My conclusion is, that This pseudo- Base-64 streaming remains usable, even when 24-bit numerals are given.

This conclusion reverses a negative, tentative conclusion, which I had only given yesterday.

I have by now coded both the encoder and decoder for standard Base-64, which I’ve named ‘b64-stream’ and ‘b64-parse’ respectively, but as well the encoder and decoder for the pseudo- Base-64, which I call ‘fb64-stream’ and ‘fb64-parse’. At this point, Base-64 has been implemented in a way software-experts would consider complete, with a full non-standard version of Base-64. This is what the code ultimately does:


dirk@Klystron:~$cd ~/Programs dirk@Klystron:~/Programs$ gforth fb64-parse-6.fs
Gforth 0.7.2, Copyright (C) 1995-2008 Free Software Foundation, Inc.
Gforth comes with ABSOLUTELY NO WARRANTY; for details type license'
Type bye' to exit
S" generate1234TERRIBLE.,?-" 4 / b64-stream b64-parse 0 4 * type generate1234TERRIBLE.,?- ok
S" generate1234TERRIBLE.,?-" 4 / fb64-stream fb64-parse 0 4 * type generate1234TERRIBLE.,?- ok
bye
dirk@Klystron:~/Programs$  My custom-semantics assume that on the stack, a binary array exists, with a numeric value placed on top of it, which warns each encoder, how many 32-bit words each array holds. OTOH, the input to each decoder expects a standard, full string, which the corresponding encoder outputs, and which also exist as two items on the stack each time, where the top numeral states how many characters long the string is, as per standard FORTH. And below is the source-code (Updated 08/02/2017 : ) ## Completed Project: FORTH Base-64 Decoder One of the subjects which I had written about earlier, was the fact that FORTH – the programming language – seems to output text fine, in a peculiar form of Base-64 that must have been quick to encode, and which I assume takes very little CPU power. This Base-64 is not compatible with the Base-64 used in email, and elsewhere where MIME-Types are used. The MIME-Base-64 is the standard one, not the FORTH approach. This observation next led me to the question of whether FORTH can in fact decode its own, native, Base-64 – i.e. take the text and parse it into numbers again. And surprisingly the answer was No ! So a following question which has gripped me, was how easy or hard it might be to write a standard Base-64 Decoder / Parser, in FORTH. I have just completed the project, and am willing to share all my results with the reader. First of all, the Linux shell is an ideal place to test various encodings, because we have command-lines such as ‘base64′ as well as ‘tr’, and we can execute our other text-based programs, for the purpose of taking a picture of the text, which will show reproducible results when we were successful. And so the first text-clipping I have here, is an assortment of experiments I did in the terminal-window. It confirms the weird FORTH mapping, and also gives the standard Base-64 mapping of a snippet of text which I chose, that having been ‘generate1234TERRIBLE.,?‘ , and then uses ‘tr’ to show what that looks like when output by FORTH. Although, I have learned that standard Base-64 reverses its groups of 3 binary bytes, that each lead to 4 Base-64 characters, compared to the usual endianess of Linux computers and others. Therefore, if FORTH was made not to print out a single numeral, but rather a stream, its mapping might be different again from what is shown, due to this endianess.  dirk@Klystron:~$ gforth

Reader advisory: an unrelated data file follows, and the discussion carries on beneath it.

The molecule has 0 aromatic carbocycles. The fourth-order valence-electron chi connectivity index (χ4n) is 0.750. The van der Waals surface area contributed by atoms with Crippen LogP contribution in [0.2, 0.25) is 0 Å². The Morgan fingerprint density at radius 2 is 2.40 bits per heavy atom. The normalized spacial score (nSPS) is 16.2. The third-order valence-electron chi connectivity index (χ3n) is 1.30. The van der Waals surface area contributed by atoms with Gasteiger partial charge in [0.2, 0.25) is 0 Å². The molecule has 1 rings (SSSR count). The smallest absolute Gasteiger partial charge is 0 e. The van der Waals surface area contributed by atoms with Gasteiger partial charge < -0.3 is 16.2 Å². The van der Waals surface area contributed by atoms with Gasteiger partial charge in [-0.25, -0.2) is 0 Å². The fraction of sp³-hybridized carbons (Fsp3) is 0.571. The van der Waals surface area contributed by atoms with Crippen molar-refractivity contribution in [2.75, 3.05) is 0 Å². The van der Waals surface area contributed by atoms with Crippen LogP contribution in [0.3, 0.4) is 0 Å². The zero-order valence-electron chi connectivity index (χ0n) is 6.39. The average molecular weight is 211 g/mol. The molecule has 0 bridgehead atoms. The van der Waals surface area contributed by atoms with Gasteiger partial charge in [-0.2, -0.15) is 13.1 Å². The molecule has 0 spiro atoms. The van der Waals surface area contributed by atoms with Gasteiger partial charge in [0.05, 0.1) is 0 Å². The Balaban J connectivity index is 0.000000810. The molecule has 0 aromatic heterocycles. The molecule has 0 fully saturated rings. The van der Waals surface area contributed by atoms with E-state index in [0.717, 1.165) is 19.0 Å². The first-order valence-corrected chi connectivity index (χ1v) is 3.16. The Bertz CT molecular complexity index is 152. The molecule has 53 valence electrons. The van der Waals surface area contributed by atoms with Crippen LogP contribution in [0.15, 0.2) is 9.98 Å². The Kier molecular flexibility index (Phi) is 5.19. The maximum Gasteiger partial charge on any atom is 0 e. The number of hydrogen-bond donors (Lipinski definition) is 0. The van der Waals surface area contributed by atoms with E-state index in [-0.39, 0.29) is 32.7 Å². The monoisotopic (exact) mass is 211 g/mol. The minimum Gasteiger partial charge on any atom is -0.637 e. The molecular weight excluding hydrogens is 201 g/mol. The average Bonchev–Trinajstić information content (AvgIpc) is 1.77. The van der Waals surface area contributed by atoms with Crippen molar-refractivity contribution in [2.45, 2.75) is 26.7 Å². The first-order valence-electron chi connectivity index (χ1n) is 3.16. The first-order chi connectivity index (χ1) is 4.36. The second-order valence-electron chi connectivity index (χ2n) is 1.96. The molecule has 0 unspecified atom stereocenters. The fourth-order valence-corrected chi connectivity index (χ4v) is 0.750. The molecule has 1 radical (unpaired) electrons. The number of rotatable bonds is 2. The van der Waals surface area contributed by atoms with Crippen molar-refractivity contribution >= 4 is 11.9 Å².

Gforth 0.7.2, Copyright (C) 1995-2008 Free Software Foundation, Inc.
Gforth comes with ABSOLUTELY NO WARRANTY; for details type license'
Type bye' to exit
: list-forth-b64 [ base @ decimal ] 64 base ! &255 &0 do i . space loop [ base ! ] ;  ok
list-forth-b64 0  1  2  3  4  5  6  7  8  9  A  B  C  D  E  F  G  H  I  J  K  L  M  N  O  P  Q  R  S  T  U  V  W  X  Y  Z  [  \  ]  ^  _    a  b  c  d  e  f  g  h  i  j  k  l  m  n  o  p  q  r  s  t  u  v  10  11  12  13  14  15  16  17  18  19  1A  1B  1C  1D  1E  1F  1G  1H  1I  1J  1K  1L  1M  1N  1O  1P  1Q  1R  1S  1T  1U  1V  1W  1X  1Y  1Z  1[  1\  1]  1^  1_  1  1a  1b  1c  1d  1e  1f  1g  1h  1i  1j  1k  1l  1m  1n  1o  1p  1q  1r  1s  1t  1u  1v  20  21  22  23  24  25  26  27  28  29  2A  2B  2C  2D  2E  2F  2G  2H  2I  2J  2K  2L  2M  2N  2O  2P  2Q  2R  2S  2T  2U  2V  2W  2X  2Y  2Z  2[  2\  2]  2^  2_  2  2a  2b  2c  2d  2e  2f  2g  2h  2i  2j  2k  2l  2m  2n  2o  2p  2q  2r  2s  2t  2u  2v  30  31  32  33  34  35  36  37  38  39  3A  3B  3C  3D  3E  3F  3G  3H  3I  3J  3K  3L  3M  3N  3O  3P  3Q  3R  3S  3T  3U  3V  3W  3X  3Y  3Z  3[  3\  3]  3^  3_  3  3a  3b  3c  3d  3e  3f  3g  3h  3i  3j  3k  3l  3m  3n  3o  3p  3q  3r  3s  3t  3u  3v   ok